Emerging Technologies '97

Evolving Biological Neural Networks Using Genetic Algorithms

Adam V. Adamopoulos1, Spiridon D. Likothanassis1,2 and Efstratios F. Georgopoulos1

1 University of Patras, School of Engineering, Dept. of Computer Engineering and Informatics, 265 00, Patras, Greece
2 Computer Technology Institute (CTI), 3 Kolokotroni str., 261 00, Patras, Greece

In the present work, a new computer simulation methodology in introduced considering the structure/function problem of the Central Nervous System (CNS). The proposed methodology is based on and inspired from the areas of Evolutionary Computation (EC) and Genetic Algorithms (GA) and incorporates the benefits of these effective tools. To be more explicit, the methodology presented here deals with the design and implementation of specific EC-GA programs that account for the structural development of Biological Neural Networks (BNN) with desired structural and/or functional characteristics. A description of the basic elements that construct the developed GA is given. Those elements refer to the individuals of the GA population (which are BNNs) and the specialized genetic operators (of crossover and mutation type) that were implemented to handle the BNN population. Furthermore, results of a first application of the described methodology with respect to the effect  of neural network structure and the appearance of cycling neural activity are reported.

The Revolution of Evolution for Real-World Applications

Peter Bentley

Intelligent Systems Group, Department of Computer Science University College London, Gower St., London WC1E 6BT, UK. email: P.Bentley@cs.ucl.ac.uk

This paper describes an evolutionary search method known as the genetic algorithm (GA) and examines its application to real-world problems. A description of the algorithm itself and its history is provided. A general review of GA theory and analysis is given, and many of the newer, more advanced types of GA are introduced. Some of the hundreds of different applications tackled by GAs are then described. Two more detailed case-studies are included, to outline how GAs can be applied to real-world applications, and to illustrate some of the difficulties such problems present to the designers of GA-based systems. The paper concludes that the GA is a highly significant and useful tool, suitable for a variety of different applications.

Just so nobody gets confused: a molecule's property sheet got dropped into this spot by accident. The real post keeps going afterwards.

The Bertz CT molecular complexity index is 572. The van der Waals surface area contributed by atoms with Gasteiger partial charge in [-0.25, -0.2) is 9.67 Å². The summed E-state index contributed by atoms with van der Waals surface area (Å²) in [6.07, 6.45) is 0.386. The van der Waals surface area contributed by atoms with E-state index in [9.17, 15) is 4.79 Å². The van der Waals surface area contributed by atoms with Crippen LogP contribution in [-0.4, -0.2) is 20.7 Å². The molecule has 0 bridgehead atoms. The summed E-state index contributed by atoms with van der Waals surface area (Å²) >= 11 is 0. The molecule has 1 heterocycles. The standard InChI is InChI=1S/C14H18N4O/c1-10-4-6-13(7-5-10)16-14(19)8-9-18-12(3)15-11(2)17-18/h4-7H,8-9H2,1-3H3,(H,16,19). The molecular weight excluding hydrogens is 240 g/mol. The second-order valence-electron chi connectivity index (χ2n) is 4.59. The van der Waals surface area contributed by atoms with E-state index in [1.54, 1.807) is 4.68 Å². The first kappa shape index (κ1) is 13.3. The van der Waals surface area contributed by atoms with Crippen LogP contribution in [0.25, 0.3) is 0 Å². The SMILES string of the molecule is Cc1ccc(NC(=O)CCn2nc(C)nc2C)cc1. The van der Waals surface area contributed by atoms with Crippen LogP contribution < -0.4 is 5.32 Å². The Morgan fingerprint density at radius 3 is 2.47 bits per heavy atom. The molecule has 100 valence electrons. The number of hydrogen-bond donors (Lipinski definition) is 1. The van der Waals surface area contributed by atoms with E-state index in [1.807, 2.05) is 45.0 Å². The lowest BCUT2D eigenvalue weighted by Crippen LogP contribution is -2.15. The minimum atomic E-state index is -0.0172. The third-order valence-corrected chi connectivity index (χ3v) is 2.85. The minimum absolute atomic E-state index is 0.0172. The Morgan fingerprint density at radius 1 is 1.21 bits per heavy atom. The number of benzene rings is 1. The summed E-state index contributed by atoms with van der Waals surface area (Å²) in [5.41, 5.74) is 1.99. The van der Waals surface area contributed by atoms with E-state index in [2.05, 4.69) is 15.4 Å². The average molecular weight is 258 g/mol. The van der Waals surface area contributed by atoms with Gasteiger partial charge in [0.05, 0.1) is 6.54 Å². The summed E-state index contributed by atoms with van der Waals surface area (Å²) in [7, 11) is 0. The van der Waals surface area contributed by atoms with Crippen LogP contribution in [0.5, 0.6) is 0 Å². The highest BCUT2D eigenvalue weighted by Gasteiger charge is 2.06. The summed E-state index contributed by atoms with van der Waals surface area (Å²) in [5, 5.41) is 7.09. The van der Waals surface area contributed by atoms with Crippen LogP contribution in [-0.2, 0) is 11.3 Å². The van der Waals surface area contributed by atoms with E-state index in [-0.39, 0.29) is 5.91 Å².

Rethinking the Appeal of Evolution: Empirical Evidences from the Financial Applications of Genetic Algorithms

Shu-Heng Chen1 and Wei-Yuan Lin2

1 AI-ECON Research Group, Department of Economics, National Chengchi University, Taipei, Taiwan 11623
2 AI-ECON Research Group, Department of Economics, Soochow University, Taipei, Taiwan 100

In this paper, some reinterpretations of the appeal of evolution are provided. These reinterpretations are based on the empirical
evidences from a financial application of the genetic algorithm. The simulations conducted here is a typical portfolio selection problem. When applying GAs to this problem, the landscape is not fixed; therefore, it is interesting to see how the schema theorem can be applied in this application with dynamic landscape. Using box-and-whisker analysis, we show that the traditional schema theorem can fail in many cases. However, the analysis of skewness and outliers in the box-and-whisker plot provides us with some new interpretations of the schema theorem. These interpretations can be very useful for the design of GA-based portfolios.

The Impact of External Dependency in Genetic Programming Primitives

Una-May O'Reilly

The Artificial Intelligence Lab, Massachusetts Institute of Technology, 545 Technology Sq, Cambridge MA, 02139. email: unamay@ai.mit.edu

Both control and data dependencies among primitives impact the behavioural consistency of subprograms in genetic programming solutions. Behavioural consistency in turn impacts the ability of genetic programming to identify and promote appropriate subprograms. We present the results of modelling dependency through a parameterized problem in which a subprogram exhibits internal and external dependency levels that change as the subprogram is successively incorporated into larger subsolutions. We find that the key difference between non-existent and "full'' external dependency is a longer time to solution identification and a lower likelihood of success as shown by increased difficulty in identifying and promoting correct subprograms.

A Review of Theoretical and Experimental Results on Schemata in Genetic Programming

Riccardo Poli and W. B. Langdon

School of Computer Science, The University of Birmingham, Birmingham B15 2TT, UK. email: {R.Poli,W.B.Langdon}@cs.bham.ac.uk

Schemata and the schema theorem, although criticised, are often used to explain why genetic algorithms (GAs) work. A considerable research effort has been produced recently to extend the GA schema theory to Genetic Programming (GP). In this paper we review the main results available to date in the theory of schemata for GP and some recent experimental work on schemata.

Phenotype-Object Programming, Phenotype-Array Datatype, and an Evolutionary Signal-Ensemble FX Trading Model

Poomjai Nacaskul

Department of Computing, Imperial College, University of London, 180 Queen's Gate, London SW7 2BZ, England. email: pn2@doc.ic.ac.uk